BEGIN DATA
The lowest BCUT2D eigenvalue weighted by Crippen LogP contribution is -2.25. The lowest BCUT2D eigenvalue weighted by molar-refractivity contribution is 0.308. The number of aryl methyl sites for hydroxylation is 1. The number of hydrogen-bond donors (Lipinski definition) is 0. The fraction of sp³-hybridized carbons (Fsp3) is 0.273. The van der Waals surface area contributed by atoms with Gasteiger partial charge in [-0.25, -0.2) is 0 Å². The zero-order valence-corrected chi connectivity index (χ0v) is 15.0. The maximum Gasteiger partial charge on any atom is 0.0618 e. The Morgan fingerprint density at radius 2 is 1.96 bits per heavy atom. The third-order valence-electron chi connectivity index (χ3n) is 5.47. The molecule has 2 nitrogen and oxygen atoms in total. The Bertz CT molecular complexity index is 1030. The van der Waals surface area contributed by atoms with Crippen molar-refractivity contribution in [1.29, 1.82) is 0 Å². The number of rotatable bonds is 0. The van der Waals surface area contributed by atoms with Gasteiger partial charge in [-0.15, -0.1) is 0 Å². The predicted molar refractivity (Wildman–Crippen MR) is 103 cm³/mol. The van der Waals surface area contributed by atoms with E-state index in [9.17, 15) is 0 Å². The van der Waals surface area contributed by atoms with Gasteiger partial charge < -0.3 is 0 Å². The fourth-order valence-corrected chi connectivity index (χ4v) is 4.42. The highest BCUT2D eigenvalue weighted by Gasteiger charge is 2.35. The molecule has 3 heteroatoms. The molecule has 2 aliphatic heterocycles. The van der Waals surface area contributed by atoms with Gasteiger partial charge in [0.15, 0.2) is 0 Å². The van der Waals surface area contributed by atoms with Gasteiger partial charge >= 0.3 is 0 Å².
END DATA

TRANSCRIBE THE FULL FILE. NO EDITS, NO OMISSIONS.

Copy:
The lowest BCUT2D eigenvalue weighted by Crippen LogP contribution is -2.25. The lowest BCUT2D eigenvalue weighted by molar-refractivity contribution is 0.308. The number of aryl methyl sites for hydroxylation is 1. The number of hydrogen-bond donors (Lipinski definition) is 0. The fraction of sp³-hybridized carbons (Fsp3) is 0.273. The van der Waals surface area contributed by atoms with Gasteiger partial charge in [-0.25, -0.2) is 0 Å². The zero-order valence-corrected chi connectivity index (χ0v) is 15.0. The maximum Gasteiger partial charge on any atom is 0.0618 e. The Morgan fingerprint density at radius 2 is 1.96 bits per heavy atom. The third-order valence-electron chi connectivity index (χ3n) is 5.47. The molecule has 2 nitrogen and oxygen atoms in total. The Bertz CT molecular complexity index is 1030. The van der Waals surface area contributed by atoms with Crippen molar-refractivity contribution in [1.29, 1.82) is 0 Å². The number of rotatable bonds is 0. The van der Waals surface area contributed by atoms with Gasteiger partial charge in [-0.15, -0.1) is 0 Å². The predicted molar refractivity (Wildman–Crippen MR) is 103 cm³/mol. The van der Waals surface area contributed by atoms with E-state index in [9.17, 15) is 0 Å². The van der Waals surface area contributed by atoms with Gasteiger partial charge < -0.3 is 0 Å². The fourth-order valence-corrected chi connectivity index (χ4v) is 4.42. The highest BCUT2D eigenvalue weighted by Gasteiger charge is 2.35. The molecule has 3 heteroatoms. The molecule has 2 aliphatic heterocycles. The van der Waals surface area contributed by atoms with Gasteiger partial charge in [0.15, 0.2) is 0 Å². The van der Waals surface area contributed by atoms with Gasteiger partial charge >= 0.3 is 0 Å².